Tensions between Koreas rise after nuke test by North

North Korea and South Korea have quickly slid into the kind of Cold War-era standoff that has defined their relationship over the past seven decades.

Ahn Young-joon/AP
A banner shows a picture of North Korean leader Kim Jong Un as South Korean war veterans stage a rally against North Korea in Seoul, South Korea, Saturday, Jan. 9, 2016. North Korea trumpets a hydrogen bomb test. South Korea responds by cranking up blasts of harsh propaganda from giant green speakers aimed across the world’s most dangerous border.

North Korea trumpets a hydrogen bomb test. South Korea responds by cranking up blasts of harsh propaganda from giant green speakers aimed across the world's most dangerous border. Now Pyongyang warns of war, even as it reportedly has started its own broadcasts.

As the world looked Saturday for ways to punish the North over a nuclear test that pushes Pyongyang closer to its goal of a nuclear-armed missile that can reach the U.S. mainland, the two Koreas have quickly slid into the kind of Cold War-era standoff that has defined their relationship over the past seven decades.

A top North Korean ruling party official's warning that the South's broadcasts have pushed the Korean Peninsula "toward the brink of war" is typical of Pyongyang's over-the-top rhetoric. But it is also indicative of the real fury that the broadcasts, which criticize the country's revered dictatorship, cause in the North.

Seoul resumed the cross-border broadcasts Friday for the first time in nearly five months. Pyongyang says the broadcasts are tantamount to an act of war. When Seoul Korea briefly resumed propaganda broadcasts in August after an 11-year break, Seoul says the two Koreas exchanged artillery fire.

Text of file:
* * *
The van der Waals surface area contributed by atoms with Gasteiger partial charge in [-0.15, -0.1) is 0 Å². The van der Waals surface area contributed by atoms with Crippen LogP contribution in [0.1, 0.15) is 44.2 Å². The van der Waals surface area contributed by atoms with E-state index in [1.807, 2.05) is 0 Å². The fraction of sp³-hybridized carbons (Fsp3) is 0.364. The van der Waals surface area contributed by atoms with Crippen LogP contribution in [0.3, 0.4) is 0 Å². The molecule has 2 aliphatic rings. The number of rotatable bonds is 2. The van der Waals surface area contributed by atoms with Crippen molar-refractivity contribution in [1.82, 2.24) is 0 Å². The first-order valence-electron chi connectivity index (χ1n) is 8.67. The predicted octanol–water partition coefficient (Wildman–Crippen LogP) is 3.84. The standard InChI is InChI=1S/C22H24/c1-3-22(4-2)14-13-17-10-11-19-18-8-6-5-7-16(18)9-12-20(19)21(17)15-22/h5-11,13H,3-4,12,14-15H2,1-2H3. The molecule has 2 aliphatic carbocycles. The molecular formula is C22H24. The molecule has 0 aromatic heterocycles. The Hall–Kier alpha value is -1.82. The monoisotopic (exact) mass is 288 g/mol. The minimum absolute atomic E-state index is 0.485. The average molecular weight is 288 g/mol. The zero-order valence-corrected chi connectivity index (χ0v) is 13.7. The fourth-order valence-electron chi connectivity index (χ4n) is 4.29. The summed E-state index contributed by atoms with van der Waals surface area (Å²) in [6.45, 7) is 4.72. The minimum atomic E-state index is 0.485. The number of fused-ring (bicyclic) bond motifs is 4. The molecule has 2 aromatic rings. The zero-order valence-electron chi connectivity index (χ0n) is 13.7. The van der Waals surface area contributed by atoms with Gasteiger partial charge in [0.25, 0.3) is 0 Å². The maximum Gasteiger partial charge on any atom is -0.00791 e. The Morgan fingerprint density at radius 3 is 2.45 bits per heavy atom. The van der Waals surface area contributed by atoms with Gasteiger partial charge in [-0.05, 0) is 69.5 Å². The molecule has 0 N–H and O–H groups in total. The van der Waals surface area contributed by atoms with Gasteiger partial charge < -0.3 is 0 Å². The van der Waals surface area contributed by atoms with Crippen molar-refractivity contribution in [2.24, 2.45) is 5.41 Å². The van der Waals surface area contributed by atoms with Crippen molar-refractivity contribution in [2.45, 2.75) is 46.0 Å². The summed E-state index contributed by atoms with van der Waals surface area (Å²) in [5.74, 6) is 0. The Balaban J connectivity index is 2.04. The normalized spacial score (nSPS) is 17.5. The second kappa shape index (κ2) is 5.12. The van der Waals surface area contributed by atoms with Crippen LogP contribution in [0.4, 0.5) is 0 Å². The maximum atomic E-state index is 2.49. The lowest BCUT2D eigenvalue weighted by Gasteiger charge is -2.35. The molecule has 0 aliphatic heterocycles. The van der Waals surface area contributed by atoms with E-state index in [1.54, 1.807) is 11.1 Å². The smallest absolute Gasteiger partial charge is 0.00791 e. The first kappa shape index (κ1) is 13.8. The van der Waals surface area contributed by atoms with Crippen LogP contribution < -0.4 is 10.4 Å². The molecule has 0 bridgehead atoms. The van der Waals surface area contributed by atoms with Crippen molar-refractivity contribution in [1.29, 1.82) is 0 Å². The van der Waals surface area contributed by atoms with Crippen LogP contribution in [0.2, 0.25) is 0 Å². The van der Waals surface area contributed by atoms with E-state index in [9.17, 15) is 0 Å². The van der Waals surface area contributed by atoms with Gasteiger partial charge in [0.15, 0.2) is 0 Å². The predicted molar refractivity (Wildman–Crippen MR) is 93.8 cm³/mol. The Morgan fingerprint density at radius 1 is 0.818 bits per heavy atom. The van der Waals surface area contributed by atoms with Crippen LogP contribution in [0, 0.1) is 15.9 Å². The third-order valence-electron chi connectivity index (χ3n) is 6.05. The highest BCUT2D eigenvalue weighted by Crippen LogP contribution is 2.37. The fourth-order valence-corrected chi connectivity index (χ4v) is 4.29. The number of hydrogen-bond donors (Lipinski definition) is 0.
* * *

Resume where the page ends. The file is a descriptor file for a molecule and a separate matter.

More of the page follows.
South Korea's Yonhap news agency, citing an anonymous military source, reported late Saturday that the North had started its own broadcasts, presumably to keep its soldiers from hearing the South Korean broadcasts. The North's broadcasts were too weak to hear clearly on the South Korean side of the border. South Korean military officials wouldn't confirm the Yonhap report.

Besides the "brink of war" comment, Workers' Party Secretary Kim Ki Nam said in comments broadcasts on state TV on Friday that Pyongyang's rivals are "jealous" of the North's successful hydrogen bomb test.

Many outside governments and experts question whether the blast was in fact a powerful hydrogen test. As The Monitor's Peter Grier reported earlier this week, the US government's analysis of early data shows that North Korea's test was not consistent with a hydrogen bomb:

To the US, “hydrogen bomb” means a two-stage fission-fusion weapon type developed by the major nuclear powers. These are fantastically difficult to develop and produce but can produce yields in the hundreds or thousands of kilotons.

North Korea did not explode one of those – or if it did, it fizzled, according to David Albright, a nuclear expert and founder of the Institute for Science and International Security.

South Korean troops, near about 10 sites where loudspeakers started blaring propaganda Friday, were on the highest alert, but have not detected any unusual movement from North Korea along the border, said an official from Seoul's Defense Ministry, who refused to be named, citing office rules.